Ever looked closely at a bubble before?
There's a lot more going on than meets the eye. Take a look!
The thickness of a soap film is on the order of the wavelength of light, a few millionths of a meter thick at most! As a result you get constructive and destructive interference between the light waves that reflect off the front and back surfaces of the film. For a given thickness of film some wavelengths of light will interfere constructively, other wavelengths destructively, so that one color is emphasized much more than the others (click here for computed fringes one should see in a thin film). As thickness variations, and hence color, move around they can lead to spectacular patterns.
Give it a try!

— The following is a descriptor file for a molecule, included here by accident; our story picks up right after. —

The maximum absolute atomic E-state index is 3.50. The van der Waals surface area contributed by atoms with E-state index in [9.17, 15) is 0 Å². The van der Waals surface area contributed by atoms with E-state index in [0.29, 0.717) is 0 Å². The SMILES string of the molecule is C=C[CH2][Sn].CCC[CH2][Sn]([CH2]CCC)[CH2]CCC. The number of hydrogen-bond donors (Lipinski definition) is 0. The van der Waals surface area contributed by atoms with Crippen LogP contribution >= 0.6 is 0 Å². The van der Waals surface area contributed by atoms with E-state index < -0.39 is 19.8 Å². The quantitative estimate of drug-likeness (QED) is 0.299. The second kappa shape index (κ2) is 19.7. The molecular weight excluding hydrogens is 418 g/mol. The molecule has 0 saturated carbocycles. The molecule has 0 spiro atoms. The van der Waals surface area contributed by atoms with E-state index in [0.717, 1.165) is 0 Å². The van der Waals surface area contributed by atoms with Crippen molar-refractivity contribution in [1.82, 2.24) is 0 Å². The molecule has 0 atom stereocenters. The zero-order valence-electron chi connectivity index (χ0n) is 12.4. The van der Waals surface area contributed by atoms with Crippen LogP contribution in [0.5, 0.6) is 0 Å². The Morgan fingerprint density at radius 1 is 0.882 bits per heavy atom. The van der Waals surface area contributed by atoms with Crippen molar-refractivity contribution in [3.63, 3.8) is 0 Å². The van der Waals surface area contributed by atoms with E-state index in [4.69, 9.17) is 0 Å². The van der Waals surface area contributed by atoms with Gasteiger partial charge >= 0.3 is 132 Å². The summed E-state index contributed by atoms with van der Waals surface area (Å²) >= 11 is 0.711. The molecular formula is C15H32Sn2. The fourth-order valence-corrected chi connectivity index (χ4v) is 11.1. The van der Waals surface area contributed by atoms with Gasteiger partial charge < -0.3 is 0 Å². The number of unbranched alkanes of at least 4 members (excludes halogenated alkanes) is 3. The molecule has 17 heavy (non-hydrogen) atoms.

You can try this on your own. On the soap film side of things all you need is a little dish-washing soap and a wire frame (this can be up to a few inches across). You might, also, try adding some glycerin to the soapy water to make it a little more syrupy. This tends to give you bigger, more slowly moving structures to look at. The commercially available bottles of liquid for bubble-blowing tend to already have some of this added. You then want to try to look at the reflection of a light in the film---the bigger and more diffuse the light source the better! If you want to take pictures you will also need a camera with a decent zoom lens; preferably with a macro setting. Here's a diagram.